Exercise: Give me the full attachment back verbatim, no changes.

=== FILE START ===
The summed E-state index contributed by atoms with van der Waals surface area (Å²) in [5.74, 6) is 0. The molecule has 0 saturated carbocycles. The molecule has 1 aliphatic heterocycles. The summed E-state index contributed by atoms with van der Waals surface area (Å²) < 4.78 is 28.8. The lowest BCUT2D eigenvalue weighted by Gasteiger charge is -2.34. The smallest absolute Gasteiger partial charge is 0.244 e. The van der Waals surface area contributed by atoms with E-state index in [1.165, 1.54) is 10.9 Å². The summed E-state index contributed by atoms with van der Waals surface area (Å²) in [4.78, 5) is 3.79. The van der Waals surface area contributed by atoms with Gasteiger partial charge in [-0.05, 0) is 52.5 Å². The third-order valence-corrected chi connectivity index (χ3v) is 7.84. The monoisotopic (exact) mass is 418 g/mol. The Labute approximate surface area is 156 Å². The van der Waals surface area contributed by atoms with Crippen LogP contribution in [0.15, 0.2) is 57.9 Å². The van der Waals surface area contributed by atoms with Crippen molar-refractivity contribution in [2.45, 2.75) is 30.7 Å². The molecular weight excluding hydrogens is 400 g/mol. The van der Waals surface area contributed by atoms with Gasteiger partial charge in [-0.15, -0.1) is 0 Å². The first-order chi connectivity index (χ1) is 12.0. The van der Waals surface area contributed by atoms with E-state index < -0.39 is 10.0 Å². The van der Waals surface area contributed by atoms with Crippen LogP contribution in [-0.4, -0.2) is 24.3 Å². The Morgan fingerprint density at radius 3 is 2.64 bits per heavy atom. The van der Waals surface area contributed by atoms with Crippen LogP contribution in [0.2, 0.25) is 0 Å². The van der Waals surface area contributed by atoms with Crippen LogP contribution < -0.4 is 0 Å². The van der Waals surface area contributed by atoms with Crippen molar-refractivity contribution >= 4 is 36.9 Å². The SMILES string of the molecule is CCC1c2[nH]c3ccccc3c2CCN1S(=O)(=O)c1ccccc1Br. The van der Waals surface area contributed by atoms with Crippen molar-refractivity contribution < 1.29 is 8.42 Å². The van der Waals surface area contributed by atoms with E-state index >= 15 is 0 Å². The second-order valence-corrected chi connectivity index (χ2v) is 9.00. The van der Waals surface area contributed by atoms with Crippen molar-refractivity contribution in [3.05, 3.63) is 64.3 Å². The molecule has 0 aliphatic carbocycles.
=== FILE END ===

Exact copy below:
The summed E-state index contributed by atoms with van der Waals surface area (Å²) in [5.74, 6) is 0. The molecule has 0 saturated carbocycles. The molecule has 1 aliphatic heterocycles. The summed E-state index contributed by atoms with van der Waals surface area (Å²) < 4.78 is 28.8. The lowest BCUT2D eigenvalue weighted by Gasteiger charge is -2.34. The smallest absolute Gasteiger partial charge is 0.244 e. The van der Waals surface area contributed by atoms with E-state index in [1.165, 1.54) is 10.9 Å². The summed E-state index contributed by atoms with van der Waals surface area (Å²) in [4.78, 5) is 3.79. The van der Waals surface area contributed by atoms with Gasteiger partial charge in [-0.05, 0) is 52.5 Å². The third-order valence-corrected chi connectivity index (χ3v) is 7.84. The monoisotopic (exact) mass is 418 g/mol. The Labute approximate surface area is 156 Å². The van der Waals surface area contributed by atoms with Crippen LogP contribution in [0.15, 0.2) is 57.9 Å². The van der Waals surface area contributed by atoms with Crippen molar-refractivity contribution in [2.45, 2.75) is 30.7 Å². The molecular weight excluding hydrogens is 400 g/mol. The van der Waals surface area contributed by atoms with Gasteiger partial charge in [-0.15, -0.1) is 0 Å². The first-order chi connectivity index (χ1) is 12.0. The van der Waals surface area contributed by atoms with E-state index < -0.39 is 10.0 Å². The van der Waals surface area contributed by atoms with Crippen LogP contribution in [-0.4, -0.2) is 24.3 Å². The Morgan fingerprint density at radius 3 is 2.64 bits per heavy atom. The van der Waals surface area contributed by atoms with Crippen LogP contribution in [0.2, 0.25) is 0 Å². The van der Waals surface area contributed by atoms with Crippen LogP contribution < -0.4 is 0 Å². The van der Waals surface area contributed by atoms with Crippen molar-refractivity contribution >= 4 is 36.9 Å². The SMILES string of the molecule is CCC1c2[nH]c3ccccc3c2CCN1S(=O)(=O)c1ccccc1Br. The van der Waals surface area contributed by atoms with Crippen molar-refractivity contribution < 1.29 is 8.42 Å². The van der Waals surface area contributed by atoms with E-state index >= 15 is 0 Å². The second-order valence-corrected chi connectivity index (χ2v) is 9.00. The van der Waals surface area contributed by atoms with Crippen molar-refractivity contribution in [3.05, 3.63) is 64.3 Å². The molecule has 0 aliphatic carbocycles.